Take the 2-minute tour ×
Stack Overflow is a question and answer site for professional and enthusiast programmers. It's 100% free, no registration required.

I'm not good at postgres functions. Could you help me out?
Say, I have this db:

name    | round   |position | val
-----------------------------------
A       | 1       | 1       | 0.5
A       | 1       | 2       | 3.4
A       | 1       | 3       | 2.2
A       | 1       | 4       | 3.8
A       | 2       | 1       | 0.5
A       | 2       | 2       | 32.3
A       | 2       | 3       | 2.21
A       | 2       | 4       | 0.8

I want to write a Postgres function that can loop from position=1 to position=4 and calculate the corresponding value. I could do this in python with psycopg2:

import psycopg2
import psycopg2.extras

conn = psycopg2.connect("host='localhost' dbname='mydb' user='user' password='pass'")
CURSOR = conn.cursor(cursor_factory=psycopg2.extras.DictCursor)
cmd = """SELECT name, round, position, val from mytable"""
CURSOR.execute(cmd)
rows = CURSOR.fetchall()

dict = {}
for row in rows:
    indx = row['round']
    try:
        dict[indx] *= (1-row['val']/100)
    except:
        dict[indx] = (1-row['val']/100)
    if row['position'] == 4:
        if indx == 1:
            result1 = dict[indx]
        elif indx == 2:
            result2 = dict[indx]
print result1, result2

How can I do the same thing directly in Postgres so that it returns a table of (name, result1, result2)

UPDATE:
@a_horse_with_no_name, the expected value would be:

result1 = (1 - 0.5/100) * (1 - 3.4/100) * (1 - 2.2/100) * (1 - 3.8/100) = 0.9043
result2 = (1 - 0.5/100) * (1 - 32.3/100) * (1 - 2.21/100) * (1 - 0.8/100) = 0.6535
share|improve this question
1  
Is that one sum per value of "round"? Can you show us the expected output for your sample data? –  a_horse_with_no_name Jan 18 '12 at 23:25
    
@a_horse_with_no_name Hi, please look at the Update section :D thank you –  BPm Jan 18 '12 at 23:49
3  
tl;dr but from the looks of it, you might be looking for PostgreSQL's window functions. See postgresql.org/docs/current/static/tutorial-window.html for more info. –  Kenaniah Jan 19 '12 at 0:03

2 Answers 2

up vote 4 down vote accepted

@Glenn gave you a very elegant solution with an aggregate function. But to answer your question, a plpgsql function could look like this:

Test setup:

CREATE TEMP TABLE mytable (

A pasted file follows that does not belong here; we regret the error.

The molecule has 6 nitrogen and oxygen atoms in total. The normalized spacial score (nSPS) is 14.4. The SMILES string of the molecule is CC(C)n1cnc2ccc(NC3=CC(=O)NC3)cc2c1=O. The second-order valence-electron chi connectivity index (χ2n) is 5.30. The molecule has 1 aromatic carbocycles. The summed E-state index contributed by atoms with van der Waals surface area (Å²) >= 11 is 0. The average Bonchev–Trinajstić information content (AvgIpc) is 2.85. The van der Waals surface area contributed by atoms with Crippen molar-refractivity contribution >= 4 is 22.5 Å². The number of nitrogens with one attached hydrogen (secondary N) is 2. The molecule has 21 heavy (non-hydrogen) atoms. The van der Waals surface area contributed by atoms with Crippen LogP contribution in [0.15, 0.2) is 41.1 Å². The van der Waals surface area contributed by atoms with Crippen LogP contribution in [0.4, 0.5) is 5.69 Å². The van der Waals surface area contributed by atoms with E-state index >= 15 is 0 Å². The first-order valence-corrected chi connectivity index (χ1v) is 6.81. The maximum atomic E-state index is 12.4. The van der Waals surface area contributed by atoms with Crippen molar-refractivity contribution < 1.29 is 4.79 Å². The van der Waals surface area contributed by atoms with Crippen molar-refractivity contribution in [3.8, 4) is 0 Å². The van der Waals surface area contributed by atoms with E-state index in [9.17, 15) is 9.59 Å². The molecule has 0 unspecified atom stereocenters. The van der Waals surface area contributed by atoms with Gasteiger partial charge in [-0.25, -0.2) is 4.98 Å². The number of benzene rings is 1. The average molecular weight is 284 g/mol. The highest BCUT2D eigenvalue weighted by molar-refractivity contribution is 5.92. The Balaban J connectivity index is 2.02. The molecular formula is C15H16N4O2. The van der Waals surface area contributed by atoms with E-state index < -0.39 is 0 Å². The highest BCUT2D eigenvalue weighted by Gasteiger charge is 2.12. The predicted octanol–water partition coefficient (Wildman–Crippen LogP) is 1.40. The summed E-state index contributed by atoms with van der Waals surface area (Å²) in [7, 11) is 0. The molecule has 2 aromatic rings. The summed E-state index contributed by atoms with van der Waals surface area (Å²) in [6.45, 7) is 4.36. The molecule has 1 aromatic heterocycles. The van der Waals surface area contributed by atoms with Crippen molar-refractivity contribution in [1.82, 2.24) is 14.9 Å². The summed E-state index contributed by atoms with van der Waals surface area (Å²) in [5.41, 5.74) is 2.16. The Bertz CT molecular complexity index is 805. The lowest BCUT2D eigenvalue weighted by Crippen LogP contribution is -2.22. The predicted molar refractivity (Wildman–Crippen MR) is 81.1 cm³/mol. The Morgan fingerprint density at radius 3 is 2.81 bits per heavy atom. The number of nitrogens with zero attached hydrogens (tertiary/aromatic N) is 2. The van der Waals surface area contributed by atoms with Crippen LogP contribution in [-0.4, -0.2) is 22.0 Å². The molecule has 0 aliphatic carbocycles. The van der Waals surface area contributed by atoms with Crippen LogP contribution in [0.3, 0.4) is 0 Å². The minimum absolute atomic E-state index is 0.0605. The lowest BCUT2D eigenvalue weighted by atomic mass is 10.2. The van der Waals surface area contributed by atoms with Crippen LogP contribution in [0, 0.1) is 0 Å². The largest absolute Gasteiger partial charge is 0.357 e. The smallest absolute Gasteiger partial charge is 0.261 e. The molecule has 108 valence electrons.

name  text
, round int
, position int
, val double precision);

INSERT INTO mytable VALUES
 ('A', 1, 1, 0.5)
,('A', 1, 2, 3.4)
,('A', 1, 3, 2.2)
,('A', 1, 4, 3.8)
,('A', 2, 1, 0.5)
,('A', 2, 2, 32.3)
,('A', 2, 3, 2.21)
,('A', 2, 4, 0.8);

Generic function

CREATE OR REPLACE FUNCTION f_grp_prod()
  RETURNS TABLE (
    name text
  , round int
  , result double precision) AS
$BODY$
DECLARE
    r mytable%ROWTYPE;
BEGIN
    -- init vars
    name    := 'A';     -- we happen to know initial value
    round   := 1;       -- we happen to know initial value
    result  := 1;

FOR r IN
    SELECT *
    FROM mytable m
    ORDER BY m.name, m.round
LOOP
    IF (r.name, r.round) <> (name, round) THEN  -- return result before round
        RETURN NEXT;
        name    := r.name;
        round   := r.round;
        result  := 1;
    END IF;

    result := result * (1 - r.val/100);
END LOOP;

RETURN NEXT;    -- return final result

END;
$BODY$ LANGUAGE plpgsql STABLE;

Call:

SELECT * FROM f_grp_prod();

Result:

name | round |  result
-----+-------+---------------
A    | 1     | 0.90430333812
A    | 2     | 0.653458283632

Specific function as per question

CREATE OR REPLACE FUNCTION f_grp_prod(text)
  RETURNS TABLE (
    name text
  , result1 double precision
  , result2 double precision) AS
$BODY$
DECLARE
    r      mytable%ROWTYPE;
    _round integer;
BEGIN
    -- init vars
    name    := $1;
    result2 := 1;       -- abuse result2 as temp var for convenience

FOR r IN
    SELECT *
    FROM   mytable m
    WHERE  m.name = name
    ORDER  BY m.round
LOOP
    IF r.round <> _round THEN   -- save result1 before 2nd round
        result1 := result2;
        result2 := 1;
    END IF;

    result2 := result2 * (1 - r.val/100);
    _round  := r.round;
END LOOP;

RETURN NEXT;

END;
$BODY$      LANGUAGE plpgsql STABLE;

Call:

SELECT * FROM f_grp_prod('A');

Result:

name | result1       |  result2
-----+---------------+---------------
A    | 0.90430333812 | 0.653458283632
share|improve this answer
    
thank you for showing 2 ways to do it. it's extremely helpful!!! –  BPm Jan 19 '12 at 20:01

I guess you are looking for an aggregate "product" function. You can create your own aggregate functions in Postgresql and Oracle.

    CREATE TABLE mytable(name varchar(32), round int, position int, val decimal);

    INSERT INTO mytable VALUES('A', 1, 1, 0.5);
    INSERT INTO mytable VALUES('A', 1, 2, 3.4);
    INSERT INTO mytable VALUES('A', 1, 3, 2.2);
    INSERT INTO mytable VALUES('A', 1, 4, 3.8);

    INSERT INTO mytable VALUES('A', 2, 1, 0.5);
    INSERT INTO mytable VALUES('A', 2, 2, 32.3);
    INSERT INTO mytable VALUES('A', 2, 3, 2.21);
    INSERT INTO mytable VALUES('A', 2, 4, 0.8);

    CREATE AGGREGATE product(double precision) (SFUNC=float8mul, STYPE=double precision, INITCOND=1);

    SELECT name, round, product(1-val/100) AS result
      FROM mytable
      GROUP BY name, round;

     name | round |     result
    ------+-------+----------------
     A    |     2 | 0.653458283632
     A    |     1 |  0.90430333812
    (2 rows)  

See "User-Defined Aggregates" in the Postgresql doc. The example above I borrowed from here. There are other stackoverflow responses that show other methods to do this.

share|improve this answer
    
thanks for showing me an alternative way to do this! :D –  BPm Jan 19 '12 at 18:41

Your Answer

 
discard

By posting your answer, you agree to the privacy policy and terms of service.

Not the answer you're looking for? Browse other questions tagged or ask your own question.